Earlier, Erdogan threatened to cut diplomatic ties with Israel if Trump recognized Jerusalem as its capital and moved the US embassy there — what hasn’t happened even though DJT took these steps.
All of the above shows bilateral US/Turkish relations are uneasy at best, heading for possible rupture at worst if Erdogan leaves NATO.
He refused to cancel his planned purchase of Russian S-400 air defense missiles he and other Turkish officials called a “done deal.”
If consummated with their delivery next month as scheduled, the Trump regime may impose sanctions, along with refusing delivery of F-35 stealth warplanes already contracted for.
On Thursday, Erdogan stressed that “the topic of S-400 is finished business for both us and Russia. Our specialists have undergone the needed training. We expect the supplies to begin in the first half of” July, adding:
Moscow/Ankara relations are “long-lasting.” Turkish purchase of S-400s was agreed on in September 2017, an advance payment made.
Deploying the systems will begin in October, Turkish Defense Minister Hulusi Akar explained. US efforts to block the purchase failed.
S-400s have superior defense capabilities. They’re able to engage hostile warplanes, ballistic and cruise missiles, as other aerial objects, and ground targets at distances up to 400 km at low and high altitudes up to 30 km under intense enemy fire and jamming.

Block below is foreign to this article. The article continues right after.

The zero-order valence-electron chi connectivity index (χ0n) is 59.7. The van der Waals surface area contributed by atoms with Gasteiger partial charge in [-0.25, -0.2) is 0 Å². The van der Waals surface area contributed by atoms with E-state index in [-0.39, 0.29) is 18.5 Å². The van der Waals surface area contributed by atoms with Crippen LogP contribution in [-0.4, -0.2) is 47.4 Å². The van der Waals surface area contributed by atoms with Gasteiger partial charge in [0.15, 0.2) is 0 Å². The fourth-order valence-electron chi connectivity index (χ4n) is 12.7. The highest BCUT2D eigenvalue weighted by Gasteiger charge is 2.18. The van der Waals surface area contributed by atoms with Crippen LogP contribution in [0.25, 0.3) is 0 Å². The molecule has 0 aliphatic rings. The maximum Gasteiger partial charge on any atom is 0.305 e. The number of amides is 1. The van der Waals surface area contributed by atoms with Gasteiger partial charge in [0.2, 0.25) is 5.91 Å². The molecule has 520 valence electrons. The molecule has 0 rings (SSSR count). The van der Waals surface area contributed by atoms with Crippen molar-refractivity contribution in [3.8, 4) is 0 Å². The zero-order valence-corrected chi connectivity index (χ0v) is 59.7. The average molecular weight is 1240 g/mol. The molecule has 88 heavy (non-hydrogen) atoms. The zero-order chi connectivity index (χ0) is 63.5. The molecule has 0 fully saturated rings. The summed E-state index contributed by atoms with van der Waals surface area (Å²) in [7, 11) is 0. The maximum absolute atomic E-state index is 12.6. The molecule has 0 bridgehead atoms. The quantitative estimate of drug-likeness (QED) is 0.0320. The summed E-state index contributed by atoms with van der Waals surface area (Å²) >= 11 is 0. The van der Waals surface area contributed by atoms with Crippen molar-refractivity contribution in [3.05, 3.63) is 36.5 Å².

Nothing in the West matches them, why Turkey and other nations want them.
In response to threatened US sanctions, Turkey’s Foreign Minister Mevlut Cavusoglu warned of “reciprocal steps” if imposed, calling Trump regime efforts to dissuade Ankara from following through on the S-400 purchase “futile.”
“We are determined on the S-400 issue. No matter what the results will be, we will not take a step back,” he stressed.
In response to former acting US war secretary Patrick Shanahan’s threat to ostracize Turkey from the F-35 program if buys Russian S-400s, he added:
“We reject the wording (of) the letter to our defense minister. Nobody can give an ultimatum to Turkey.”